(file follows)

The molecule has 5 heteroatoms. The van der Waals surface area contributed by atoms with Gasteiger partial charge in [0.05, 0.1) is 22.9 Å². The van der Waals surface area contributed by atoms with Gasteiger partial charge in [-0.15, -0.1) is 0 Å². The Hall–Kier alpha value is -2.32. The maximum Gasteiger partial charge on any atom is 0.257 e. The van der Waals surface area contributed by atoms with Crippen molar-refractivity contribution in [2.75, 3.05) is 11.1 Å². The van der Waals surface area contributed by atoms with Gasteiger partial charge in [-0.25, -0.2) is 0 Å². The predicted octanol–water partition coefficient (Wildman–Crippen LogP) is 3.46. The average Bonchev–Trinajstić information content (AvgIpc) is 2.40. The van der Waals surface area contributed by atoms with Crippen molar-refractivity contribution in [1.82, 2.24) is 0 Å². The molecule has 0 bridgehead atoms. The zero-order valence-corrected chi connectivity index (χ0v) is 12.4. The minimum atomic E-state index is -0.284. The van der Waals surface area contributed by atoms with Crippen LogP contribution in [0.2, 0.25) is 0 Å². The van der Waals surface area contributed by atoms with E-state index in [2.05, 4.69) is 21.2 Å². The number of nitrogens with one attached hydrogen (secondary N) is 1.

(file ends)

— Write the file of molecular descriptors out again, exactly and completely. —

The molecule has 5 heteroatoms. The van der Waals surface area contributed by atoms with Gasteiger partial charge in [0.05, 0.1) is 22.9 Å². The van der Waals surface area contributed by atoms with Gasteiger partial charge in [-0.15, -0.1) is 0 Å². The Hall–Kier alpha value is -2.32. The maximum Gasteiger partial charge on any atom is 0.257 e. The van der Waals surface area contributed by atoms with Crippen molar-refractivity contribution in [2.75, 3.05) is 11.1 Å². The van der Waals surface area contributed by atoms with Gasteiger partial charge in [-0.25, -0.2) is 0 Å². The predicted octanol–water partition coefficient (Wildman–Crippen LogP) is 3.46. The average Bonchev–Trinajstić information content (AvgIpc) is 2.40. The van der Waals surface area contributed by atoms with Crippen molar-refractivity contribution in [1.82, 2.24) is 0 Å². The molecule has 0 bridgehead atoms. The zero-order valence-corrected chi connectivity index (χ0v) is 12.4. The minimum atomic E-state index is -0.284. The van der Waals surface area contributed by atoms with Crippen LogP contribution in [0.2, 0.25) is 0 Å². The van der Waals surface area contributed by atoms with E-state index in [2.05, 4.69) is 21.2 Å². The number of nitrogens with one attached hydrogen (secondary N) is 1.